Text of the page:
Generally, the management and carry fees charged to investors in a continuation fund are lower than with a new PE fund because the fund manager isn’t making any new investment decisions; it’s just managing the asset.
Another key difference between a continuation fund and a traditional PE fund is that the investor’s risk is concentrated in a single asset or handful of assets, and not spread out over a larger number of underlying assets as it would be in the traditional fund, Alecia says. The vast majority of continuation funds are created for a single asset. Continuation funds are typically set up for a shorter period—2 to 6 years– than the 10-year typical life of a new PE fund.
From the limited partner perspective, continuation funds are similar to co-investments, but the LP doesn’t have to contribute to the management or oversight of the asset in a continuation fund. And unlike a typical co-investment arrangement, the LP in a continuation fund pays a management fee.
Just as they would with a traditional fund, prospective investors in a continuation fund are going to ultimately make their decision to invest based on the expected investment rate of return and risk profile compared to other potential investments, Alecia says.
For the investors, on the plus side for continuation funds: The LPs are probably getting a free look at a good investment, Alecia says. “The sponsor has been intimately involved with that asset for quite a bit of time, and the LPs are trusting that that sponsor knows that asset inside and out and feels good about the value that they can still add to it over time.”
Another plus for the investors in a continuation fund: They are potentially getting to buy in at favorable terms, such as lower fees. For example, an anchor LP who has promised to invest in the next fund raised by the PE firm creating the continuation fund may be offered favorable terms in the continuation fund as part of a package deal, Alecia says.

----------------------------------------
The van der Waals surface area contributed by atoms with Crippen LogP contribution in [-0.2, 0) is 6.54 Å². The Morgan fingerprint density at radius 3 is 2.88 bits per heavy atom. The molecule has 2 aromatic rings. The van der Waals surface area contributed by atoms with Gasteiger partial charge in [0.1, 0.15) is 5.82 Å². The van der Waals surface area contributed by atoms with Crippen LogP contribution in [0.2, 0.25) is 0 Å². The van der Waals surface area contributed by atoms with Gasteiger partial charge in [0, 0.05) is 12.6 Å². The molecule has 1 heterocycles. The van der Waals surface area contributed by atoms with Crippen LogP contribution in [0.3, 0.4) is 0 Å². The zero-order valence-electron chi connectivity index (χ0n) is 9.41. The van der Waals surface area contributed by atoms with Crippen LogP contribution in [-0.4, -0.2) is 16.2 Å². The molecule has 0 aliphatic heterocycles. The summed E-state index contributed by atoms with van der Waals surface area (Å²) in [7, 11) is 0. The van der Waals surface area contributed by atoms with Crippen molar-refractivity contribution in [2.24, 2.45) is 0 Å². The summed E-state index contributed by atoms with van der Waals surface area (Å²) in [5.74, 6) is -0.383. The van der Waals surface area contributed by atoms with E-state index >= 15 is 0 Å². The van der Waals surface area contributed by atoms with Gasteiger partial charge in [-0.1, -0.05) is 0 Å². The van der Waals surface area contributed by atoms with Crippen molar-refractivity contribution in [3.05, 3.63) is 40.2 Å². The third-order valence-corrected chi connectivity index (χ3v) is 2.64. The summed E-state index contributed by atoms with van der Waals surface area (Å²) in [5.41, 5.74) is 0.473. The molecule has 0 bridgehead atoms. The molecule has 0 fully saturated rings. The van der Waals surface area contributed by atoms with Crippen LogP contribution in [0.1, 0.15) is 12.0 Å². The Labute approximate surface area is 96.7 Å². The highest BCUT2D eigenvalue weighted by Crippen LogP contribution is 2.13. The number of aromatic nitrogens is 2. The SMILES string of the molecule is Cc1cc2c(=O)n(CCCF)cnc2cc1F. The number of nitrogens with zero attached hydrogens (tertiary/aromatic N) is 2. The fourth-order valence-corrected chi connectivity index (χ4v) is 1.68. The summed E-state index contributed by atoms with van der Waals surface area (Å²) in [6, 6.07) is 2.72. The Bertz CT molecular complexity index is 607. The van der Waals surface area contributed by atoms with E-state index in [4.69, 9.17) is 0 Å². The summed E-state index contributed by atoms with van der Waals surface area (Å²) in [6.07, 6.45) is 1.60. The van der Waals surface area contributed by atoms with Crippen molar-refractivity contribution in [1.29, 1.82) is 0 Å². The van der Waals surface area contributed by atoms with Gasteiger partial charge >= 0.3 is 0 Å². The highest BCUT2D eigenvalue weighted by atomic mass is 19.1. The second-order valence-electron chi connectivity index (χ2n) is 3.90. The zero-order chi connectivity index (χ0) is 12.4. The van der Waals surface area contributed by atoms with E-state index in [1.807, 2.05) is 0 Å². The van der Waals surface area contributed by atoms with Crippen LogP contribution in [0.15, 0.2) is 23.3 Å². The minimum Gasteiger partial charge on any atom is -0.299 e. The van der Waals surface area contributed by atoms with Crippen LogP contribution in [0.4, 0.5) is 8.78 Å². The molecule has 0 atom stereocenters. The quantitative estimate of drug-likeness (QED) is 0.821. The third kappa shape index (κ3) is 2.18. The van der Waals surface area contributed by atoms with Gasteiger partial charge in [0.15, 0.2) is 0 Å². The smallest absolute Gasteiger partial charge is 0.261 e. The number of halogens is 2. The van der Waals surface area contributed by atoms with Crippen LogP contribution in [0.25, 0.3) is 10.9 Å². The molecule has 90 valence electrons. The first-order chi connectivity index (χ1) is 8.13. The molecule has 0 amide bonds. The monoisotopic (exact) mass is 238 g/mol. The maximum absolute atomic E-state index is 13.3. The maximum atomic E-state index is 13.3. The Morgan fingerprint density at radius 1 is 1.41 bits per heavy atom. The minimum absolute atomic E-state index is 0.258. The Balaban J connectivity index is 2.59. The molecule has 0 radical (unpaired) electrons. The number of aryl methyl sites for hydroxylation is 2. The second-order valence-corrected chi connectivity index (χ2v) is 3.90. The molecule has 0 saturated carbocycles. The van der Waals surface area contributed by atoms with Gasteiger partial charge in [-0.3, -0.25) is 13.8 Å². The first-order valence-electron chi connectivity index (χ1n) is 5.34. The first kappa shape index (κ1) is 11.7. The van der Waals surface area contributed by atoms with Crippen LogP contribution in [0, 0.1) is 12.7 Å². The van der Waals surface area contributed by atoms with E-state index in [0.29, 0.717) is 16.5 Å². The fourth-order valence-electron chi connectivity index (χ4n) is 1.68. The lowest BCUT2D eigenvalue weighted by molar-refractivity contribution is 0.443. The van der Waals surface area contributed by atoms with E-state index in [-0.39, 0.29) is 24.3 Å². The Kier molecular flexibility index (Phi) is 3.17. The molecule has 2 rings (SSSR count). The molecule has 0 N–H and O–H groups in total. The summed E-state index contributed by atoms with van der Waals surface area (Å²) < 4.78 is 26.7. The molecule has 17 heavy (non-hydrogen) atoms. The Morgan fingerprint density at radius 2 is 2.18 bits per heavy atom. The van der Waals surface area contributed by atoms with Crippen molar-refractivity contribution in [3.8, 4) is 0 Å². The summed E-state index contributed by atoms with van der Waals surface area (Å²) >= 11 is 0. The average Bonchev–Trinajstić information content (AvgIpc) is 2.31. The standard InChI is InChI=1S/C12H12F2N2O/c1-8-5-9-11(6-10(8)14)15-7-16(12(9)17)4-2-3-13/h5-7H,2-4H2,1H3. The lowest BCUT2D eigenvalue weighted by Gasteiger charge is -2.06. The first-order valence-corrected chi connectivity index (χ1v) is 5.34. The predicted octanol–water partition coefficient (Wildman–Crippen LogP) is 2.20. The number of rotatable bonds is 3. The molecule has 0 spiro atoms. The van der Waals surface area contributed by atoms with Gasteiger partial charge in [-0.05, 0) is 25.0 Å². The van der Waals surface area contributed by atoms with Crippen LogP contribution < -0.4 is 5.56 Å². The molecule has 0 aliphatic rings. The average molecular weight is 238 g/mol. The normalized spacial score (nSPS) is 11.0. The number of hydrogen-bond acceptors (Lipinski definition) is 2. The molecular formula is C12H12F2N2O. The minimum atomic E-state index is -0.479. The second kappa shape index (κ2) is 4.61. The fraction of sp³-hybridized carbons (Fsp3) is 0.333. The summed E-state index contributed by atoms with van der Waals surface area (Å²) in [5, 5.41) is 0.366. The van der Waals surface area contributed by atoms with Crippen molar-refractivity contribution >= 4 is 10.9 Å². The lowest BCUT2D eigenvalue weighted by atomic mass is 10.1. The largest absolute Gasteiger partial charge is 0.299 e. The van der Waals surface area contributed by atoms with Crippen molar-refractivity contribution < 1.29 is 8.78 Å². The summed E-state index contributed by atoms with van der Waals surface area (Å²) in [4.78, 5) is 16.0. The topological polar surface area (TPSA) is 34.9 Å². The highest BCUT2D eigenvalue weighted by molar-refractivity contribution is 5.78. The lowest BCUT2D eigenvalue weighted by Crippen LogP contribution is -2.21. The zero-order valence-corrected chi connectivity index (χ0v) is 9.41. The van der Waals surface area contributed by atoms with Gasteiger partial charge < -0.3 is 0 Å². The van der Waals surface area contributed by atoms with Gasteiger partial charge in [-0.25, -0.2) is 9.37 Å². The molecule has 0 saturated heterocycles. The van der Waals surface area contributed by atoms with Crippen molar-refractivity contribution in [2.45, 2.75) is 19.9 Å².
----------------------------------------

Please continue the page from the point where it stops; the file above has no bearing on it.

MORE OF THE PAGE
This kind of package deal for favorable terms, also known as stapled commitment, can introduce another potential conflict that could hurt the GP’s case that the continuation fund has been established with strictly arms-length transactions. The fund manager has to show investors why they would want to continue to hold assets over from the original fund rather than simply exit at the end of the fund’s life. Also, it has to prove that it isn’t extending the life of a bad asset just to gather more management fees.
Overall, the fund manager has to make sure that the transfer of the company or companies to the continuation fund, the fees to investors and the pricing of the assets “is done at arm’s length and they’re not over allocating or changing the economics in a way that’s disproportionate or unfair to their investors,” Boudreau says.
Previously, more than five years ago, before the recent rise in continuation funds, investors in a PE fund with one asset remaining might be stuck with the general partner’s decision about how to sell or move that asset, Boudreau says.
“If the manager or LPAC approved it, the prior fund would get whatever that valuation was at that time, and that was it,” he says. “You couldn’t necessarily say: ‘I don’t want to cash out at that valuation; I want to stay in.’ It also gave the manager fewer options to realize the best outcome. Selling or moving wasn’t always the best option, and that could be problematic.”
Now, continuation funds are giving that investor the choice of whether or not to cash out or stay in. “I think that part of the market has become a lot more equitable,” he says.